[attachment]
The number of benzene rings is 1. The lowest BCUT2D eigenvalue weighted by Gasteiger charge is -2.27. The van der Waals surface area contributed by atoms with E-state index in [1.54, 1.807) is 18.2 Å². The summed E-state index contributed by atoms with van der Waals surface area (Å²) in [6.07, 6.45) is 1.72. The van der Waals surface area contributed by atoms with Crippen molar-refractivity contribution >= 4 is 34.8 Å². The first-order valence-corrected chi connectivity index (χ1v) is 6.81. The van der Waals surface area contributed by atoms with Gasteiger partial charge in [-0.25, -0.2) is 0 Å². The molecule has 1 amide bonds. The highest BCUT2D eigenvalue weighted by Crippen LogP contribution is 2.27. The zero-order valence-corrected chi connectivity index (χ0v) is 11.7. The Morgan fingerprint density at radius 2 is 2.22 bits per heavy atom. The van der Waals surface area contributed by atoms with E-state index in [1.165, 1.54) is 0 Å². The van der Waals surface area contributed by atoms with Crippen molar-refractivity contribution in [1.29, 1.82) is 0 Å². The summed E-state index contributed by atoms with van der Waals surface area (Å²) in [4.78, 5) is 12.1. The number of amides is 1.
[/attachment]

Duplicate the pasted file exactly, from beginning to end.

The number of benzene rings is 1. The lowest BCUT2D eigenvalue weighted by Gasteiger charge is -2.27. The van der Waals surface area contributed by atoms with E-state index in [1.54, 1.807) is 18.2 Å². The summed E-state index contributed by atoms with van der Waals surface area (Å²) in [6.07, 6.45) is 1.72. The van der Waals surface area contributed by atoms with Crippen molar-refractivity contribution >= 4 is 34.8 Å². The first-order valence-corrected chi connectivity index (χ1v) is 6.81. The van der Waals surface area contributed by atoms with Gasteiger partial charge in [-0.25, -0.2) is 0 Å². The molecule has 1 amide bonds. The highest BCUT2D eigenvalue weighted by Crippen LogP contribution is 2.27. The zero-order valence-corrected chi connectivity index (χ0v) is 11.7. The Morgan fingerprint density at radius 2 is 2.22 bits per heavy atom. The van der Waals surface area contributed by atoms with E-state index in [1.165, 1.54) is 0 Å². The van der Waals surface area contributed by atoms with Crippen molar-refractivity contribution in [1.29, 1.82) is 0 Å². The summed E-state index contributed by atoms with van der Waals surface area (Å²) in [4.78, 5) is 12.1. The number of amides is 1.